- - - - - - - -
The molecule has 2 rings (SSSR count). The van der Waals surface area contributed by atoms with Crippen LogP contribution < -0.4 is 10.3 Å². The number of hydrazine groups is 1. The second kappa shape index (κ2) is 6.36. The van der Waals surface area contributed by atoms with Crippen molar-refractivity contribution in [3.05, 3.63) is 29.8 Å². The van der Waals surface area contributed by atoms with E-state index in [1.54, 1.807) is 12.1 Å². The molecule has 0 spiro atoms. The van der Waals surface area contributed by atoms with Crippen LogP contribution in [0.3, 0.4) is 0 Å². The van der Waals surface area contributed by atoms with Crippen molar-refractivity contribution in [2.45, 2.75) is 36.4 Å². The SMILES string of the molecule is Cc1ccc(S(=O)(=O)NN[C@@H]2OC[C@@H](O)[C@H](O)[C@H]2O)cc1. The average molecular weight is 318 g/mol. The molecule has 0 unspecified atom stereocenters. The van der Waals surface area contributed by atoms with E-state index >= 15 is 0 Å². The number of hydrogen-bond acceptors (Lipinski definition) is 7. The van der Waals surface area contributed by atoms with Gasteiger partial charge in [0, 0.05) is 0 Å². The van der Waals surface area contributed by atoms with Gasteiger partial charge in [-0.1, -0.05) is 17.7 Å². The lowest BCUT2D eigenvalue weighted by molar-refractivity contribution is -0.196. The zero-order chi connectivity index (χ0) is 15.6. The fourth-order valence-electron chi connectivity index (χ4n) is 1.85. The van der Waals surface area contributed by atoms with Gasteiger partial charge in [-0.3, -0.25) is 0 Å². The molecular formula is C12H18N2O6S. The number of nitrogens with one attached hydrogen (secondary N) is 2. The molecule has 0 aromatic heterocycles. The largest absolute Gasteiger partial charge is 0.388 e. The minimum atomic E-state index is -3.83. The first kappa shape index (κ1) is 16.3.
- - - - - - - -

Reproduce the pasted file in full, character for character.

The molecule has 2 rings (SSSR count). The van der Waals surface area contributed by atoms with Crippen LogP contribution < -0.4 is 10.3 Å². The number of hydrazine groups is 1. The second kappa shape index (κ2) is 6.36. The van der Waals surface area contributed by atoms with Crippen molar-refractivity contribution in [3.05, 3.63) is 29.8 Å². The van der Waals surface area contributed by atoms with E-state index in [1.54, 1.807) is 12.1 Å². The molecule has 0 spiro atoms. The van der Waals surface area contributed by atoms with Crippen LogP contribution in [0.3, 0.4) is 0 Å². The van der Waals surface area contributed by atoms with Crippen molar-refractivity contribution in [2.45, 2.75) is 36.4 Å². The SMILES string of the molecule is Cc1ccc(S(=O)(=O)NN[C@@H]2OC[C@@H](O)[C@H](O)[C@H]2O)cc1. The average molecular weight is 318 g/mol. The molecule has 0 unspecified atom stereocenters. The van der Waals surface area contributed by atoms with E-state index >= 15 is 0 Å². The number of hydrogen-bond acceptors (Lipinski definition) is 7. The van der Waals surface area contributed by atoms with Gasteiger partial charge in [0, 0.05) is 0 Å². The van der Waals surface area contributed by atoms with Gasteiger partial charge in [-0.1, -0.05) is 17.7 Å². The lowest BCUT2D eigenvalue weighted by molar-refractivity contribution is -0.196. The zero-order chi connectivity index (χ0) is 15.6. The fourth-order valence-electron chi connectivity index (χ4n) is 1.85. The van der Waals surface area contributed by atoms with Gasteiger partial charge in [-0.3, -0.25) is 0 Å². The molecular formula is C12H18N2O6S. The number of nitrogens with one attached hydrogen (secondary N) is 2. The molecule has 0 aromatic heterocycles. The largest absolute Gasteiger partial charge is 0.388 e. The minimum atomic E-state index is -3.83. The first kappa shape index (κ1) is 16.3.